When Anthony Farrell, a recent Massachusetts Institute of Technology graduate, wants to have friends over for drinks, he can flick open his iPhone and order a few bottles of cider, or maybe rum, and the drinks are delivered in under an hour or so — as if he had ordered a pizza.
Farrell uses Drizly, one of several Boston startups that allow consumers to buy alcohol online and have it delivered the same day.
"I just thought it was a cool product," said Farrell, who first used Drizly for a small graduation celebration last spring. "Me and my friends were at the dorm, and it went very well."
Many liquor stores have long delivered for customers by special request, but Drizly and other new services are streamlining the experience with apps and the Web, as other startups have done with things like dinner reservations and taxi service.
"Our goal is to create a new experience, just like Netflix, Uber, and others are doing in their respective spaces," said Pable Bello, chief executive of DrinkIn, an online ordering service that provides couriers who pick up the alcohol from a nearby liquor store and deliver it using a bicycle cart.
So far, DrinkIn delivers only to parts of Cambridge. Bello said he is just testing the business idea at this point. But DrinkIn is actively raising money and plans to develop a more sophisticated online store that will be able to make recommendations, based on users' previous selections.
Drizly, meanwhile, doesn't deliver alcohol itself. Rather, it partners with liquor stores to fill and deliver the orders — 11 so far in Boston, Cambridge, and outlying municipalities such as Acton and Winchester. The company charges liquor stores a flat monthly fee to enroll in the service.
And Foodler, a takeout food site, allows liquor stores to sell alcohol using its online menu. So far, Sullivan Square Liquors in Somerville and Top Shelf Liquors in Boston each have extensive offerings of beer, wine, and liquor, which are delivered by store employees or courier services such as DASHED.
But unlike Chinese food deliveries and movie rentals, liquor sales are highly regulated. Indeed, services similar to DrinkIn and Drizly in other states have been forced to cease alcohol deliveries.
Massachusetts law allows businesses that have licenses to sell alcohol to deliver it, too, provided they obtain a state permit for the vehicle. And they must get the customer to sign a receipt declaring he or she is not under age 21.
Drizly believes its service is lawful, since the company only facilitates the delivery of alcohol by liquor store employees.
"It's an unknown kind of legal area," said Drizly's founder, Nicholas Rellas, a recent Boston College graduate. "We're working within the system, within the laws."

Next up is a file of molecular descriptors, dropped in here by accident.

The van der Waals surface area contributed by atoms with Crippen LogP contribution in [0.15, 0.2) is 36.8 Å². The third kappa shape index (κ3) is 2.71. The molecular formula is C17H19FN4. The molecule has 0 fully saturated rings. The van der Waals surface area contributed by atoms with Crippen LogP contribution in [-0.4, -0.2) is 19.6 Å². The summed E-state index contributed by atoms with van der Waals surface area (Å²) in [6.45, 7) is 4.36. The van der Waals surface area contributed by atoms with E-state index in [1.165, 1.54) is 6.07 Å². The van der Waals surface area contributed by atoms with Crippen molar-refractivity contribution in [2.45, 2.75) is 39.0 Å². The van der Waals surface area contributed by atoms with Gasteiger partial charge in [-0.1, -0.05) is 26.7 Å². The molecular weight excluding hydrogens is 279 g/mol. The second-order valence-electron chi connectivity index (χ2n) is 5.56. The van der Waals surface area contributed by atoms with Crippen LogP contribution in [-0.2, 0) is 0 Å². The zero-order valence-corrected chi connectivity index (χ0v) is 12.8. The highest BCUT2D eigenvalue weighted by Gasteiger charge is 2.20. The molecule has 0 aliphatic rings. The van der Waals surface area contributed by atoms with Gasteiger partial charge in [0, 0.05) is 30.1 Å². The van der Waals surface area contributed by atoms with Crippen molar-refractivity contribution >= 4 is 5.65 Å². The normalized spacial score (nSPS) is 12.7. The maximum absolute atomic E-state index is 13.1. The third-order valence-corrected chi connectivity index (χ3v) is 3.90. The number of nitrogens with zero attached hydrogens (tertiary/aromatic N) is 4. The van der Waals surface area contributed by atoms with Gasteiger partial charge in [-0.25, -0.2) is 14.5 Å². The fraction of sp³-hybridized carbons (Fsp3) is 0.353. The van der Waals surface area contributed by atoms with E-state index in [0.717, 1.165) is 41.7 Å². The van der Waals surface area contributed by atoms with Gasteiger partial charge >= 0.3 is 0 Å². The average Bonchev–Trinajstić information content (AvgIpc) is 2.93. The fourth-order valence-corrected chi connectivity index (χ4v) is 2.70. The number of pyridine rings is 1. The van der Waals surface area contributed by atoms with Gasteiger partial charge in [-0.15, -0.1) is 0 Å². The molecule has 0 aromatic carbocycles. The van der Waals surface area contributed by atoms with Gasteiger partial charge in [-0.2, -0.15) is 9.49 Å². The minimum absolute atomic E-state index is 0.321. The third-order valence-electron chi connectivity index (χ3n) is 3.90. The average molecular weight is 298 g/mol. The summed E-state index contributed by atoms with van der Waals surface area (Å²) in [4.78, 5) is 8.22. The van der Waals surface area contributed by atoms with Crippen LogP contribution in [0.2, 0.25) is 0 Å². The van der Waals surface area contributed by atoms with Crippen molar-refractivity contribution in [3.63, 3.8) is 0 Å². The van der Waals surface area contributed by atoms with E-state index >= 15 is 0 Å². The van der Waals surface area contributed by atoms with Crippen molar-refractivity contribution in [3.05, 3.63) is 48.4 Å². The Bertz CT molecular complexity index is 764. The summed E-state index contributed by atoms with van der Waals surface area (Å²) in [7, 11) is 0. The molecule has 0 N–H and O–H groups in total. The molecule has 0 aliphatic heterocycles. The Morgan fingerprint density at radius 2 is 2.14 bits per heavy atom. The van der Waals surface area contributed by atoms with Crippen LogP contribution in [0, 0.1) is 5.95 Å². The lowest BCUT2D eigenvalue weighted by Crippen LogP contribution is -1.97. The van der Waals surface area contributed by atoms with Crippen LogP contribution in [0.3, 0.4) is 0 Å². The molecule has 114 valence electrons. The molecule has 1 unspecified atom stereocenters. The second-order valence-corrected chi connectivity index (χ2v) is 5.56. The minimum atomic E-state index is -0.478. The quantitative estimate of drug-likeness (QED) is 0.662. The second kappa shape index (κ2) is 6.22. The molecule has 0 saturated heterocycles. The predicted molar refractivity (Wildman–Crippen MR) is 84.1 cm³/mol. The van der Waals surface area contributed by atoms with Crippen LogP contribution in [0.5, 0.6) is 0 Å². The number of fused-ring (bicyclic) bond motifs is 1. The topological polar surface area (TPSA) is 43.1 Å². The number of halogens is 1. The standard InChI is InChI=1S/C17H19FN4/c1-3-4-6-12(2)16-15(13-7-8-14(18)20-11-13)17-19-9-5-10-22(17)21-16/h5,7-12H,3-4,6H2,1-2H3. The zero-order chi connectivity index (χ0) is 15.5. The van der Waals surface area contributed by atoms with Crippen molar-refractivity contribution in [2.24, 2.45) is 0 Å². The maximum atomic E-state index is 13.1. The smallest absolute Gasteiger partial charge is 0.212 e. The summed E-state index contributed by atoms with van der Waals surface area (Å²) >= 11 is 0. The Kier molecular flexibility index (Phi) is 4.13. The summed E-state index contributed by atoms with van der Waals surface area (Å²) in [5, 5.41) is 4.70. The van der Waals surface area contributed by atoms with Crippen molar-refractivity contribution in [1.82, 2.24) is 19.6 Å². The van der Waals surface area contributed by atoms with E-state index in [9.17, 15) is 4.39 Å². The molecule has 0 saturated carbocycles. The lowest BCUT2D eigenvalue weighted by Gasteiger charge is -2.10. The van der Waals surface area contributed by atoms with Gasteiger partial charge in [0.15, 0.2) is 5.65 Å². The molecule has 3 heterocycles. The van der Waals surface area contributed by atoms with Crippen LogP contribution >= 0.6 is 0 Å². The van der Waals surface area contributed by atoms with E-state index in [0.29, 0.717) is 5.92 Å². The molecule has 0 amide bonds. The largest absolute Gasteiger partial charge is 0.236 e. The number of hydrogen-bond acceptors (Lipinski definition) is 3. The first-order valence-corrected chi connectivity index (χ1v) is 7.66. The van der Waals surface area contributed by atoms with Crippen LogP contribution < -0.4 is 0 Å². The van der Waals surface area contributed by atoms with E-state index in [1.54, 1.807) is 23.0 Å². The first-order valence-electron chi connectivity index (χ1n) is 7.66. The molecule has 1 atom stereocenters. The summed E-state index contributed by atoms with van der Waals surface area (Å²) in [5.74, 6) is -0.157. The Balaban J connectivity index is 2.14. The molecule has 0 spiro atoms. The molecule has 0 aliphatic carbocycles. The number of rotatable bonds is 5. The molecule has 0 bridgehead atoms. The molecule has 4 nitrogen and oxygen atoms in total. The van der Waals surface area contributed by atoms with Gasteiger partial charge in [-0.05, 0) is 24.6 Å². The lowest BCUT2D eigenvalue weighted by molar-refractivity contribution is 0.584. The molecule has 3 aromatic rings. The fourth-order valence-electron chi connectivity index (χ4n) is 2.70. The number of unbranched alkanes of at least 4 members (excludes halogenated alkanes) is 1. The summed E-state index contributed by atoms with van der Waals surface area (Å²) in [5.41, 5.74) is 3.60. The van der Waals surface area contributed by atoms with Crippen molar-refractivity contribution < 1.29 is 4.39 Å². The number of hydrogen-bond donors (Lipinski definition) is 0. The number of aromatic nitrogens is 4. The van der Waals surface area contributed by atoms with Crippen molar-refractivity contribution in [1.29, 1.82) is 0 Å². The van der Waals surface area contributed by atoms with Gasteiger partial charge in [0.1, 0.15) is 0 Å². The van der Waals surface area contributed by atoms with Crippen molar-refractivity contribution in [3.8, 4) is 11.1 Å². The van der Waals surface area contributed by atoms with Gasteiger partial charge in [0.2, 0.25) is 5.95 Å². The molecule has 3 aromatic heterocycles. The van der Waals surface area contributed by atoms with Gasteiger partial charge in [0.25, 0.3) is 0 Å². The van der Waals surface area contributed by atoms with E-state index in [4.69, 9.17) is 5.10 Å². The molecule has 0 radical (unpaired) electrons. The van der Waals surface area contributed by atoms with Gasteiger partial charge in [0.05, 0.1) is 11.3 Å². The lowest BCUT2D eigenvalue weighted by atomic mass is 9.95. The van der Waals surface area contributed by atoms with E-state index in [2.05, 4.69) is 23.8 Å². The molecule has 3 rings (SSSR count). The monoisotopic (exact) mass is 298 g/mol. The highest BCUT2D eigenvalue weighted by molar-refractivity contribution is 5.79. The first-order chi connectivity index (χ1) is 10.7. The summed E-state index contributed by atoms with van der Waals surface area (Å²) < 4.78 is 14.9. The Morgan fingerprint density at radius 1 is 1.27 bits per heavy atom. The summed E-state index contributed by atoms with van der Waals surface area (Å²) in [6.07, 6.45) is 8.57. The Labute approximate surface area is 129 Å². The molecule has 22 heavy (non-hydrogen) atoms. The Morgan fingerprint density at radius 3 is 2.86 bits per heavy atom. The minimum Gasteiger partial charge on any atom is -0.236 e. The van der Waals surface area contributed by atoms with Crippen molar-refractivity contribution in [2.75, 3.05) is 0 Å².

At DrinkIn, Bello said that based on the company's legal review, its service complies with state rules.
The Massachusetts Alcoholic Beverages Control Commission declined to comment on these new home-delivery services.
The issue is reminiscent of the confusion over wine shipments from out of state vineyards. A Massachusetts law that banned direct shipments to consumers was struck down by a federal judge, but the Legislature has yet to adopt changes to clarify how such purchases can be delivered.
Meanwhile, substance abuse specialists object to home delivery services, saying they make it too easy for alcoholics to get their hands on alcohol.
Dr. Mark Willenbring, a former director of the Division of Treatment and Recovery Research at the National Institutes of Health, has studied home delivery of alcohol. In 1996, he coauthored a report that found problem drinkers gravitated toward the services, probably for their convenience and relative anonymity.
The advent of easy-to-use Web-powered delivery services, Willenbring said, "would be very likely to increase consumption, rather substantially, especially among problem drinkers. All in all, I think it's a very bad idea."
Some alcoholics try to control their drinking by buying a limited amount of alcohol and staying in, but delivery services can confound that strategy, Willenbring said. He also found that problem drinkers were more likely to use delivery services if they lived in an urban area and didn't have access to a vehicle.
"The clinical experience was that even people who couldn't drive because they didn't have a driver's license, or because their family members had taken away their car keys, or were too sick to drive, a lot of them would use home delivery," Willenbring said.
Rellas acknowledged the potential for abuse, but doesn't think it is best fought with regulation. And, he pointed out, services like Drizly could keep drunk drivers off the road.
"You can't go into a vice industry without those tough questions," Rellas said. "There's always the capacity for overconsumption."